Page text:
The sight of a canopied seating and fresh juice organised by the Suryagarh team was a welcome relief after a morning spent exploring the Thar. Set up outside an abandoned human settlement, the location and timing of the ‘refreshment pitstop’ was perfect. Much as I love the desert, I was getting dehydrated pretty quickly.
As I made my way to pick a glass of juice for myself, I heard some music being played in the distance. Music that was both familiar and unfamiliar, if not strange. It was familiar because I recognised the instrument, and unfamiliar because I had never heard it played outside of a Carnatic classical music katcheri (concert).
Juice forgotten, I changed directions and headed towards the music and the musician, Sumar Khan, who was playing the morsing or the wind harp, a wind percussion instrument.
About 180 km south-west of Jaisalmer, where the Thar Desert meets some isolated outcrops of the Aravalli mountain ranges, lie the ruins of the temples of Kiradu. It is believed that there were around 108 temples on this site, but today only 5 temples remain — 4 of those are dedicated to Shiva and 1 temple is believed to have been dedicated to to Vishnu.
I first heard about the temples at Kiradu when I received an invitation from Suryagarh. The itinerary attached with the mail included a visit to these temples. I was intrigued enough to look up for more information on the internet immediately — even before I accepted the invitation. To my surprise, I found little substantive information online. This only made the temples more intriguing and mysterious for me and I couldn’t wait to see them for myself when I visited Suryagarh in July 2016.
And after lunch on my last day at Suryagarh, we set off to see the Kiradu temples. It was a beautiful, but long, drive through the Thar, through dramatic changes in the landscape from desert to hilly.
It was around 6 pm when we arrived at the Kiradu temples, which meant I had an hour or so before sunset and before the light faded. The next hour saw me racing from temple to temple, pumped with adrenaline, trying to take in as much of the details as I could and photographing whatever I thought was interesting or significant.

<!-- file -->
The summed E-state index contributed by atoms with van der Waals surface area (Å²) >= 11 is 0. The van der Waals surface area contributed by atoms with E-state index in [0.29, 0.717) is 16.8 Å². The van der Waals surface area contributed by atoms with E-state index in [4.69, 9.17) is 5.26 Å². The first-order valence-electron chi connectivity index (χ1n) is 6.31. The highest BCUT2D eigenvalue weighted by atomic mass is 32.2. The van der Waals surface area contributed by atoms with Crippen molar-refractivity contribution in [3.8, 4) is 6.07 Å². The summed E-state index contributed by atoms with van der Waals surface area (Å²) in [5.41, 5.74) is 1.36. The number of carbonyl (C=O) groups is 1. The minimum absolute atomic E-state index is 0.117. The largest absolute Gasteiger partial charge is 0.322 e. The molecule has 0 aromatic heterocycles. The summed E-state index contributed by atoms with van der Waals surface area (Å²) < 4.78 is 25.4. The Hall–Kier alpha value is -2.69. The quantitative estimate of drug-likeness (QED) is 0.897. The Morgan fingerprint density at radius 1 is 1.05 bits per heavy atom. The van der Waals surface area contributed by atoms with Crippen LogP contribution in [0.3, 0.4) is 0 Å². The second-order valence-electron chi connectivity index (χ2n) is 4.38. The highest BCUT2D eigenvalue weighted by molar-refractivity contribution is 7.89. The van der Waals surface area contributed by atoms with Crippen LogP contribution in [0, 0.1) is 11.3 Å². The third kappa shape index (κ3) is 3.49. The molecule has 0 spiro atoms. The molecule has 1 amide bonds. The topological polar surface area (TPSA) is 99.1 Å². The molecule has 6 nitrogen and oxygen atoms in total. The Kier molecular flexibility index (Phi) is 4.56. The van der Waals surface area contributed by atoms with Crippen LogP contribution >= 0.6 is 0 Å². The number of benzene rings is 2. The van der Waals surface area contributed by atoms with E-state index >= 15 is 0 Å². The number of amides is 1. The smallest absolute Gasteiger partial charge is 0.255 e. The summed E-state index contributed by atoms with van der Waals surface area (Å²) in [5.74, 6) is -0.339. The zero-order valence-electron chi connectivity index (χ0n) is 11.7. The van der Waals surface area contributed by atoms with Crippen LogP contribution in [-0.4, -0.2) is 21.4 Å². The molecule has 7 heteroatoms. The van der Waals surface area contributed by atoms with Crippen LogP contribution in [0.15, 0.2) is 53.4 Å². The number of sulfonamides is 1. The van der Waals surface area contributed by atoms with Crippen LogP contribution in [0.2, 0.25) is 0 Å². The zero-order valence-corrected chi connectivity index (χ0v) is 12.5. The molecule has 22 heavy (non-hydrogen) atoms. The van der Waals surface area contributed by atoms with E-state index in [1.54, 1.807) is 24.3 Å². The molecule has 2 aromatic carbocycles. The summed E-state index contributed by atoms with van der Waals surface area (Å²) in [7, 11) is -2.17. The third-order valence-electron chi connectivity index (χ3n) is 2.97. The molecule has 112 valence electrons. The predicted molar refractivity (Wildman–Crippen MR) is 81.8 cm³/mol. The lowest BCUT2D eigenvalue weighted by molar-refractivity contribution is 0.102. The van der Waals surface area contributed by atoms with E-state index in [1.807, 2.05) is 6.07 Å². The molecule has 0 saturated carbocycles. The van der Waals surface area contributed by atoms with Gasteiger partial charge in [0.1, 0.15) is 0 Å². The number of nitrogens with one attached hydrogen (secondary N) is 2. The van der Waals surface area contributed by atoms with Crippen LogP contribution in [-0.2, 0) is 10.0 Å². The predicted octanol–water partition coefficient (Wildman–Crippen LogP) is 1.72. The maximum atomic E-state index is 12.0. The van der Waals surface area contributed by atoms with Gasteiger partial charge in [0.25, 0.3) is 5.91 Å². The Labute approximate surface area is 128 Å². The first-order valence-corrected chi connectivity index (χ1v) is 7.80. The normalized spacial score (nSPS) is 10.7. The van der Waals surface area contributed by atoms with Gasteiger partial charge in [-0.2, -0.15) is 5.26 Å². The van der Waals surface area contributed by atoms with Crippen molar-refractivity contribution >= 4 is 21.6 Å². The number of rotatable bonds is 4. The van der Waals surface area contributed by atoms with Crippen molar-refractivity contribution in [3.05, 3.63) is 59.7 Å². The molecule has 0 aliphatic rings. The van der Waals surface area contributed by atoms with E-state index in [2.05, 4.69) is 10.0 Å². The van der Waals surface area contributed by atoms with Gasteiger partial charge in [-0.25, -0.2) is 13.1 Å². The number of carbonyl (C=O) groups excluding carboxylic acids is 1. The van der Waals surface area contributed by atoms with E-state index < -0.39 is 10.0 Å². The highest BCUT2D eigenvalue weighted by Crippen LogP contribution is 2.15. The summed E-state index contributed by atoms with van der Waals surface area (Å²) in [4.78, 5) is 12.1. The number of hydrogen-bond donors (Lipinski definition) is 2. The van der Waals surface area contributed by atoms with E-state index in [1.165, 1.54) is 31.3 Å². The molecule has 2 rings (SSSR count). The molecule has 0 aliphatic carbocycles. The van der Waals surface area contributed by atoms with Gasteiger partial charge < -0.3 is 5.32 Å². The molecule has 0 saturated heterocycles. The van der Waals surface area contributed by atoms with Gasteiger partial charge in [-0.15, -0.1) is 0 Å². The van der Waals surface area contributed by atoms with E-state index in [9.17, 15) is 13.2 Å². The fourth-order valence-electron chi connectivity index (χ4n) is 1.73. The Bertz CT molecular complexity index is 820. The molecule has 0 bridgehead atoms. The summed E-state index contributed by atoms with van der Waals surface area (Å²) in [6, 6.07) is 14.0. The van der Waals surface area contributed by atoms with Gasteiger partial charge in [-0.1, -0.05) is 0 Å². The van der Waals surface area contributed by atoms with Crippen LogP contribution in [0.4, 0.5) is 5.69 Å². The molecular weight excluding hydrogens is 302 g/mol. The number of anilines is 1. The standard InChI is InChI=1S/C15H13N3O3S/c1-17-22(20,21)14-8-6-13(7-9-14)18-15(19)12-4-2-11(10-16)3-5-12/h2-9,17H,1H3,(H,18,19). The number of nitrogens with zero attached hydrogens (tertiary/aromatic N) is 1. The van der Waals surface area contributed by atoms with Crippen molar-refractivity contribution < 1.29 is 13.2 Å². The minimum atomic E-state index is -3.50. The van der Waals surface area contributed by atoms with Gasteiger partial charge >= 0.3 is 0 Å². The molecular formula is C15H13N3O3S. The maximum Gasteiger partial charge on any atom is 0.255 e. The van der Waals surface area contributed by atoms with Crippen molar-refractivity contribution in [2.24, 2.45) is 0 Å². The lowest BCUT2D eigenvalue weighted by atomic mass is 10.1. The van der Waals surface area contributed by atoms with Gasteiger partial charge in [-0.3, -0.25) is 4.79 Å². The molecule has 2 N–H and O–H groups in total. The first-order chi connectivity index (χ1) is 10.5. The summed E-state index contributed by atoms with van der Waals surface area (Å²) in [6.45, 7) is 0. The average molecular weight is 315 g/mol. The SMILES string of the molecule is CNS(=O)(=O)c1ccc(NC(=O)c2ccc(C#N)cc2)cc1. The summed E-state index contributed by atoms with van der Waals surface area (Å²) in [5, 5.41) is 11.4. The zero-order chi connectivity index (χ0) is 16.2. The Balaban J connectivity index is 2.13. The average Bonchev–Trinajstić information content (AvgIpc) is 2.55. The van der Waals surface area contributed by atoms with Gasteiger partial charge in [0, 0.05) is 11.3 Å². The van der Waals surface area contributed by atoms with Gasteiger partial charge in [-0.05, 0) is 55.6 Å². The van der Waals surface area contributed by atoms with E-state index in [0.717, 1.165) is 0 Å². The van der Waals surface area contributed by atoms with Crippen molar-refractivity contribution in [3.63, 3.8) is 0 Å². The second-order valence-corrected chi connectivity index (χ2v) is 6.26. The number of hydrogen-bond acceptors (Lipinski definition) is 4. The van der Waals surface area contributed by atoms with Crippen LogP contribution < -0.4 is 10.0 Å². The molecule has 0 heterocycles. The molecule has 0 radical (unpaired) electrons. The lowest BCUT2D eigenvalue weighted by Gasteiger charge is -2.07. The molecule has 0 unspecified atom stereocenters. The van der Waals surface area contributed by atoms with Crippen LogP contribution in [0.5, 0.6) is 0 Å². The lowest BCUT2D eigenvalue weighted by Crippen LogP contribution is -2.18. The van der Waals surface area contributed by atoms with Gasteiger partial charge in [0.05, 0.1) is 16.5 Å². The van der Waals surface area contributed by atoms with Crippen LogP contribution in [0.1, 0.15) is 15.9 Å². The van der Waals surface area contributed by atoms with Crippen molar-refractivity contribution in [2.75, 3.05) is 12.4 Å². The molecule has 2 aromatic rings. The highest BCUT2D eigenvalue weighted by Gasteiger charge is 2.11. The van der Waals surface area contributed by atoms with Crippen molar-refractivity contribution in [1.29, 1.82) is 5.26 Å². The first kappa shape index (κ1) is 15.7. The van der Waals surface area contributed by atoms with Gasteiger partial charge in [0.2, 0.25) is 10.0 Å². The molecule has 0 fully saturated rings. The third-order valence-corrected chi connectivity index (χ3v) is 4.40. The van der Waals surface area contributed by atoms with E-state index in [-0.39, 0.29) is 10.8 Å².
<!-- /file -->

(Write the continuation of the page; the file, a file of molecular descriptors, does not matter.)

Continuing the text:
A nritya (?) mandapa with elaborately carved toranas and pillars. One of the pillars has been reconstructed as part of the restoration work undertaken by the ASI at Kiradu
The mid-day sun in July is hot and harsh as is the landscape around. I am somewhere in the Thar Desert — about 30-40 km west of Jaisalmer city — and the ground is hard, dry, and stony in most parts with some sandy patches. It is the end of summer in this region and I scan the skies for signs of monsoon clouds, but there are none to be seen.
All around me are limestone and sandstone ridges with the meanders of rivers and streams that once flowed here cutting through the rock layers. In the distance, cenotaphs and memorial stones to the dead can be seen. The occasional pops of green from the desert flora provides visual relief (and shade !) in the otherwise arid and barren landscape (see photograph below).
Millions of years in this one frame !
It is a sight that leaves me awestruck for this one frame encapsulates millions of years of history of the region — natural as well as human. A history that is as rich as it is varied and one that has changed and evolved through space and time.